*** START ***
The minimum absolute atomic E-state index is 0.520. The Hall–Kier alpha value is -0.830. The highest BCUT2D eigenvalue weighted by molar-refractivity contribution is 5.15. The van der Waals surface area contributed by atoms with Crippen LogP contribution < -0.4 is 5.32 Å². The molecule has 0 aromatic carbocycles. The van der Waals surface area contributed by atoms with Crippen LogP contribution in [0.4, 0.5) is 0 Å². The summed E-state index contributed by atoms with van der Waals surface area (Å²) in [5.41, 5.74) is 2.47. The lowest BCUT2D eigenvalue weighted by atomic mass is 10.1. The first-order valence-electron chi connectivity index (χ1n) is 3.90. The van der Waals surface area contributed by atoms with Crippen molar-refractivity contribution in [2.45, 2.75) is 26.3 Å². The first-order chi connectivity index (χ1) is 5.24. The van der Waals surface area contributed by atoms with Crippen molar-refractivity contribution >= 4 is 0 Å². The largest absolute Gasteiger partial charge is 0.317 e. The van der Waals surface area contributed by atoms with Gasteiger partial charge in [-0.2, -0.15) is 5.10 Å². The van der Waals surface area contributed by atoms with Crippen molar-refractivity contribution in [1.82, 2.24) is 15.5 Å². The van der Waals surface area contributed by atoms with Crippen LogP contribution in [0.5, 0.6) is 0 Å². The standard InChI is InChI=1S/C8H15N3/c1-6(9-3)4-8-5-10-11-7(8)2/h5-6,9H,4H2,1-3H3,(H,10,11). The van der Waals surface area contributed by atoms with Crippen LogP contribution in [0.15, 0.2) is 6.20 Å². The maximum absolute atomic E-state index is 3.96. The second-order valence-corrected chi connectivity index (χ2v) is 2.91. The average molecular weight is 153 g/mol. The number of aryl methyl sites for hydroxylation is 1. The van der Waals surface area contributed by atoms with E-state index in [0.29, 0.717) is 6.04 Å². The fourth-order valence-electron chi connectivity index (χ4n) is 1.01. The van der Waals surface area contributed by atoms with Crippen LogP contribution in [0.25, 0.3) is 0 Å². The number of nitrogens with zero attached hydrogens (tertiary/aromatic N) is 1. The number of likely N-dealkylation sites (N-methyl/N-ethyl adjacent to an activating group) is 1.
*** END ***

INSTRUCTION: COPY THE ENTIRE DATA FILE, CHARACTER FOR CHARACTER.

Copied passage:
The minimum absolute atomic E-state index is 0.520. The Hall–Kier alpha value is -0.830. The highest BCUT2D eigenvalue weighted by molar-refractivity contribution is 5.15. The van der Waals surface area contributed by atoms with Crippen LogP contribution < -0.4 is 5.32 Å². The molecule has 0 aromatic carbocycles. The van der Waals surface area contributed by atoms with Crippen LogP contribution in [0.4, 0.5) is 0 Å². The summed E-state index contributed by atoms with van der Waals surface area (Å²) in [5.41, 5.74) is 2.47. The lowest BCUT2D eigenvalue weighted by atomic mass is 10.1. The first-order valence-electron chi connectivity index (χ1n) is 3.90. The van der Waals surface area contributed by atoms with Crippen molar-refractivity contribution in [2.45, 2.75) is 26.3 Å². The first-order chi connectivity index (χ1) is 5.24. The van der Waals surface area contributed by atoms with Crippen molar-refractivity contribution >= 4 is 0 Å². The largest absolute Gasteiger partial charge is 0.317 e. The van der Waals surface area contributed by atoms with Gasteiger partial charge in [-0.2, -0.15) is 5.10 Å². The van der Waals surface area contributed by atoms with Crippen molar-refractivity contribution in [1.82, 2.24) is 15.5 Å². The van der Waals surface area contributed by atoms with Crippen LogP contribution in [0.5, 0.6) is 0 Å². The standard InChI is InChI=1S/C8H15N3/c1-6(9-3)4-8-5-10-11-7(8)2/h5-6,9H,4H2,1-3H3,(H,10,11). The van der Waals surface area contributed by atoms with Crippen LogP contribution in [0.15, 0.2) is 6.20 Å². The maximum absolute atomic E-state index is 3.96. The second-order valence-corrected chi connectivity index (χ2v) is 2.91. The average molecular weight is 153 g/mol. The number of aryl methyl sites for hydroxylation is 1. The van der Waals surface area contributed by atoms with E-state index in [0.29, 0.717) is 6.04 Å². The fourth-order valence-electron chi connectivity index (χ4n) is 1.01. The van der Waals surface area contributed by atoms with Crippen LogP contribution in [0.25, 0.3) is 0 Å². The number of nitrogens with zero attached hydrogens (tertiary/aromatic N) is 1. The number of likely N-dealkylation sites (N-methyl/N-ethyl adjacent to an activating group) is 1.